Turkey hits ISIS after deadly strikes on Syria border town
14 April 2016, 00:04
Ankara - Turkey's armed forces on Wednesday launched new
artillery strikes on jihadist positions in Syria, after three days of deadly
fire on a Turkish border town that has left residents on edge.
Kilis, which lies just a few kilometres from the border
with Syria, has been hit by fire from Katyusha-type rockets every day this week
raising concerns over its vulnerability.
Two people were killed by shelling from an area
controlled by Islamic State (ISIS) jihadists on Tuesday and four more rockets
hit the town on Wednesday but caused no injuries, a Turkish official said.
Speaking in Ankara, Prime Minister Ahmet Davutoglu
confirmed Turkish troops had hit ISIS positions in Syria.
In a sign of Ankara's alarm over the repeated firing on
Kilis, Defence Minister Ismet Yilmaz, powerful intelligence chief Hakan Fidan
and top general Hulusi Akar visited the town on Wednesday to investigate the
Addressing a press conference there, Yilmaz confirmed Turkish
artillery hit areas controlled by IS and warned against any further attacks on
"If they harm Turkey, they will be subjected to much
more," Yilmaz said. "Whoever is friendly with Turkey will find it is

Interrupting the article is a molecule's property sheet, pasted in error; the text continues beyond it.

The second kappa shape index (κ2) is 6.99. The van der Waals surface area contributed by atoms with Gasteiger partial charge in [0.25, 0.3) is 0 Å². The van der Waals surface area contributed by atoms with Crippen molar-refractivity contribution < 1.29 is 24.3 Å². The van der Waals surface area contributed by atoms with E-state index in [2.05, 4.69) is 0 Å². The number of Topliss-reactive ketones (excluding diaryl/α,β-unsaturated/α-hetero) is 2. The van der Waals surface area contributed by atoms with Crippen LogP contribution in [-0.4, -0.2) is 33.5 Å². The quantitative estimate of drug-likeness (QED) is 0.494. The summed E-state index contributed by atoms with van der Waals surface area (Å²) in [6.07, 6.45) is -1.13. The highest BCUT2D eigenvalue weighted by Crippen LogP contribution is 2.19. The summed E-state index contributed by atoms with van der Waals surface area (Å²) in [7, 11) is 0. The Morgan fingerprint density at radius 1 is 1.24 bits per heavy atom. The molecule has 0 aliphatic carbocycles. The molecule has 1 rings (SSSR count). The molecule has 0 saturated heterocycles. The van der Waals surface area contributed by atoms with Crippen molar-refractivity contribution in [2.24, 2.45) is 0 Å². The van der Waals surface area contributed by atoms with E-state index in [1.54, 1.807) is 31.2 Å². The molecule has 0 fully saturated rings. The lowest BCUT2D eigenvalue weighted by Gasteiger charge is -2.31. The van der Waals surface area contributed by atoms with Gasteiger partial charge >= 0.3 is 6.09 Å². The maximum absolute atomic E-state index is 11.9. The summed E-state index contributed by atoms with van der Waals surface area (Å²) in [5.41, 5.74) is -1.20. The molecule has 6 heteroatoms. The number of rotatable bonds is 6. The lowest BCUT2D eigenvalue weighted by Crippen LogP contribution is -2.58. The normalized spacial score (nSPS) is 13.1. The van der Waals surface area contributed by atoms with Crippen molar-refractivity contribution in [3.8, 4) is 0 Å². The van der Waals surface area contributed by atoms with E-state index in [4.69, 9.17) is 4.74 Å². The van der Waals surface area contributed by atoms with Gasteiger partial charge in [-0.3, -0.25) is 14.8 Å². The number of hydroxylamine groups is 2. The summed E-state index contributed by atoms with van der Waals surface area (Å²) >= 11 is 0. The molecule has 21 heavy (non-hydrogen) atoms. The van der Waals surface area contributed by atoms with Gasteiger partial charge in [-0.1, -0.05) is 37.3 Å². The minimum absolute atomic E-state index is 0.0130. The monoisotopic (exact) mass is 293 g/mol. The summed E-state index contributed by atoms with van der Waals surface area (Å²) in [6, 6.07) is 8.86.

to their benefit."
Yilmaz also said the government had established a
commission to compensate residents for their losses.
A town of refugees
In Ankara, Davutoglu also warned that those who attacked
Turkey would pay "the heaviest price", insisting that the government
was determined to protect its citizens from the latest cycle of violence.
Dozens of people had rallied in the centre of Kilis on
Tuesday to demand protection from the shelling, Turkish media reports said.
The violence comes after ISIS militants wrested back
control of the town of Al-Rai near the Turkish border, which rival rebels had
captured last week.
Kilis, a town of just under 100 000, is the only major
urban centre in Turkey which now has a majority of Syrians after the influx of
refugees from the civil war.
Neither the Al-Qaeda-affiliated Al-Nusra Front nor ISIS
are included in a truce brokered by the United States and Russia that came into
force on February 27.
Washington has applauded Turkey's role in the anti-ISIS
coalition but US officials on occasion have urged Ankara to do more.
In a separate development, Turkey's army opened fire on a
group of four people - one man and three women - who attempted to cross into
the border town of Karkamis late on Tuesday from ISIS-held Jarablus in Syria,
local media reported.
The man, a Turk, was injured and later died in hospital
and the women - one Turk and two Moroccans - were detained on suspicion of
being ISIS members, the Dogan news agency reported.
The women were to be brought to court on charges of
"membership in an armed terrorist organisation" and "violation
of a special security region", it added.
In a separate development, a spokesperson for Angela
Merkel said the German chancellor was not planning to travel to Turkey this
week to inaugurate a new Syrian refugee centre, contradicting a previous
announcement by Ankara.
The announcement comes as diplomatic tensions soared
between Berlin and Ankara over a vulgar satirical poem by German TV comic.